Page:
It took some time, about a year. But finally, the powers that be have decided to let my son know where his future lies. (See post 14th April). As of this week, both Continuing Health Care and Social Services have agreed to fund his place at his residential home.
This means he can stay where he is happy and well looked after, and both of us can look forward to a more settled future. I no longer have to temper each decision with "If Steve comes/doesn't come home". I can plan for things more long term than next week.
I am thrilled he has his funding, and relieved he will stay in the place that is best for him. I am, however, very aggrieved that it took a year of wrangling and horse trading, appeals and counter appeals, meetings which were abandoned because the correct staff members didn't turn up, other meetings that were cancelled because the information wasn't in place, decisions that couldn't be made because someone was on annual leave (What? They only have one person who can deal with a case? What if, God forbid, something dire happened to that person?).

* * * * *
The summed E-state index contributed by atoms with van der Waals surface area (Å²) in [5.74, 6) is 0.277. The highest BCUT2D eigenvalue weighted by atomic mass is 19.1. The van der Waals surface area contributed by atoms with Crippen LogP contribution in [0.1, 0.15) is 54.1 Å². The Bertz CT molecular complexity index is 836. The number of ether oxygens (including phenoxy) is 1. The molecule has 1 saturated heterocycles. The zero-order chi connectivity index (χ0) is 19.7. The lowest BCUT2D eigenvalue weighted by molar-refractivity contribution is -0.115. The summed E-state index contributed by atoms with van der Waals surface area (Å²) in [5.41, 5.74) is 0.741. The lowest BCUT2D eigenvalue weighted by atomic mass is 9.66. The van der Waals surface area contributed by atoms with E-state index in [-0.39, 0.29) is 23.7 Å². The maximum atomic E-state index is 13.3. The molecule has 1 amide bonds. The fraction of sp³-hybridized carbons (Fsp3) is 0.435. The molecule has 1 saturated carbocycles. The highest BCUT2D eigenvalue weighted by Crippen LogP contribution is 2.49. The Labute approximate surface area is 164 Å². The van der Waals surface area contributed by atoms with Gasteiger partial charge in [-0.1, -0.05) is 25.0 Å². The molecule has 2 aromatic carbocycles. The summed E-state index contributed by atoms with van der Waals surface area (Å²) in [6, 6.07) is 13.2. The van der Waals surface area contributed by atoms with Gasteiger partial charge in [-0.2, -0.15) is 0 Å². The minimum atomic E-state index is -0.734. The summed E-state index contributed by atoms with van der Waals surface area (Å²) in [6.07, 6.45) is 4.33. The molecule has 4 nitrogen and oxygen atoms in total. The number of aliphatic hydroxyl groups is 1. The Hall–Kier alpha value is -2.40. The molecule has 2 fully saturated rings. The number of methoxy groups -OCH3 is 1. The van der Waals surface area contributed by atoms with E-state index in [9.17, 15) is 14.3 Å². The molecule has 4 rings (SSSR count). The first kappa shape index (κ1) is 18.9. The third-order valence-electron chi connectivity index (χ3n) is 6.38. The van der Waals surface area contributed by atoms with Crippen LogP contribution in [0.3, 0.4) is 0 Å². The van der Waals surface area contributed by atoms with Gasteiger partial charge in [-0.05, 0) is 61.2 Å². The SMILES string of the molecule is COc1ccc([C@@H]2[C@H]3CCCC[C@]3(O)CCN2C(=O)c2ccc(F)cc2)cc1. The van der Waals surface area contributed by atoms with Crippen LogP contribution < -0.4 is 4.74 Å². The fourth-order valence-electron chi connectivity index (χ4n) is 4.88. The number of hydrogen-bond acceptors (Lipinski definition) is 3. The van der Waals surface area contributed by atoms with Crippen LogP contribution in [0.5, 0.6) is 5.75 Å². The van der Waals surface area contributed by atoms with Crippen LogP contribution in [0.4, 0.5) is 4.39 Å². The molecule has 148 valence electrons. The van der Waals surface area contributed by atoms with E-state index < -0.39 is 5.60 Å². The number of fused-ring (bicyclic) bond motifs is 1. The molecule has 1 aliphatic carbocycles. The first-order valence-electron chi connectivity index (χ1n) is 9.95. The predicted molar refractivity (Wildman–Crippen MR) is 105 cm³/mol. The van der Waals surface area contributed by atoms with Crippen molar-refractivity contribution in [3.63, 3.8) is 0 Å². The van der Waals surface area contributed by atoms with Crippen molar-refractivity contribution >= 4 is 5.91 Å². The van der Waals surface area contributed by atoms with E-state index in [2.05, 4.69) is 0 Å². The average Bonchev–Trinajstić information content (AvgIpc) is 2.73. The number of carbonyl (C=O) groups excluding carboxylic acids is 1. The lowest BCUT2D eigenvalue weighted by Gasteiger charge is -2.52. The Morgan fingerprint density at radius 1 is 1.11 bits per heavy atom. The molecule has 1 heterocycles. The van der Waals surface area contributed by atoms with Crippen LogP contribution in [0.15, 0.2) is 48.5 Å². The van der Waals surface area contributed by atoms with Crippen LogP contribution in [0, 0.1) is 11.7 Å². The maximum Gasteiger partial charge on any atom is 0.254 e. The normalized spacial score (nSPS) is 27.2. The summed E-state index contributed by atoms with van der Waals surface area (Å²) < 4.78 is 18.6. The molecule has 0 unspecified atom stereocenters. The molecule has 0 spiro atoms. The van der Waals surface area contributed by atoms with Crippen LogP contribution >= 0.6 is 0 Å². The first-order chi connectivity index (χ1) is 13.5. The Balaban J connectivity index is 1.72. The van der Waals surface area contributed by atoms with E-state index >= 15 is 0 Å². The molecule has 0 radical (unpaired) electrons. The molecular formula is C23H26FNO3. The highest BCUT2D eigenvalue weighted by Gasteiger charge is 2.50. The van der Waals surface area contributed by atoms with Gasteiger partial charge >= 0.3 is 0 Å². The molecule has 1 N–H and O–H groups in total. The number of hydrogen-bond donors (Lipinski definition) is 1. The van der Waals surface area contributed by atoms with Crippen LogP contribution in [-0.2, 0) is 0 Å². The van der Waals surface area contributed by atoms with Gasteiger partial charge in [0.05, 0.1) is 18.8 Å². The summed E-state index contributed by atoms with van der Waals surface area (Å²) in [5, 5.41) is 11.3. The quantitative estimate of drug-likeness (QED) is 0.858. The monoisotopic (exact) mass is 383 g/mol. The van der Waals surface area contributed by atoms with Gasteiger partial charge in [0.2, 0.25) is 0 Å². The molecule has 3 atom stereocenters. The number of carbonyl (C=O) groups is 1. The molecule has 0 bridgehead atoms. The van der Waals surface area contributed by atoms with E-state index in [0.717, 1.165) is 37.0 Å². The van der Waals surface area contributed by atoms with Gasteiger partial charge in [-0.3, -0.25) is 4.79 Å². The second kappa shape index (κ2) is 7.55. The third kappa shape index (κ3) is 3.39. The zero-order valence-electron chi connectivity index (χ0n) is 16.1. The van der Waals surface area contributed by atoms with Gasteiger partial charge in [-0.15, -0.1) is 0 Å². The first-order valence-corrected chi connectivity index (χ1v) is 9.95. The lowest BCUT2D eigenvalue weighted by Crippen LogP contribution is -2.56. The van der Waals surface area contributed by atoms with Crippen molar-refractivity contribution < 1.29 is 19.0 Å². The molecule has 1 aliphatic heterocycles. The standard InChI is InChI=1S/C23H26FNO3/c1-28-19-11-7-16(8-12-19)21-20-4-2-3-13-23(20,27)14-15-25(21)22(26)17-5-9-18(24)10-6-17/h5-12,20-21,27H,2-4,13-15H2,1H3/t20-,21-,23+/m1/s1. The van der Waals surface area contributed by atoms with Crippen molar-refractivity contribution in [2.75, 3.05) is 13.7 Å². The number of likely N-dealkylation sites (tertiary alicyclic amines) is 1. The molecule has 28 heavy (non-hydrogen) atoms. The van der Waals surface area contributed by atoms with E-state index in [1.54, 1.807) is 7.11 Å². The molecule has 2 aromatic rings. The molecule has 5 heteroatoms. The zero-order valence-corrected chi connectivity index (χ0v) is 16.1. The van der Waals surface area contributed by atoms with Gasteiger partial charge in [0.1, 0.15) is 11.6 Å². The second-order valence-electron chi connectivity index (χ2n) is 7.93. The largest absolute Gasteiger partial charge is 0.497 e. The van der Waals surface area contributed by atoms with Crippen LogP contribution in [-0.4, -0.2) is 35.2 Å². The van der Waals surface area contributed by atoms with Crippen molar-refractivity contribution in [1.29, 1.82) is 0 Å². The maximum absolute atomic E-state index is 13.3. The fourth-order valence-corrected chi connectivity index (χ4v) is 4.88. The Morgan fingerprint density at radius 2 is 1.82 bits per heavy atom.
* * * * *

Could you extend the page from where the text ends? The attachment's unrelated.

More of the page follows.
I made my position clear from the start. I wanted Steve to stay where he was, but I was well aware of the financial position and realised that we can't always get what we want. Therefore, I would accept the decision if it went against us, all be it with a heavy heart. I just wanted the situation resolved. I just wanted to know where we stood. Is that so much to ask?
The basic problem seems to be that the disabled and their carers are not classified by the authorities as people. We are counters on their snakes and ladders board, and as such we can be moved up and down at will, never quite reaching the end, and never quite mattering.
Steve and I deserve an apology for the stress, uncertainty and sheer bad manners that we have been subjected to. We won't get one. Alas, nor will we have the satisfaction of knowing that no other family will have to put up with similar treatment.
It's a disgrace.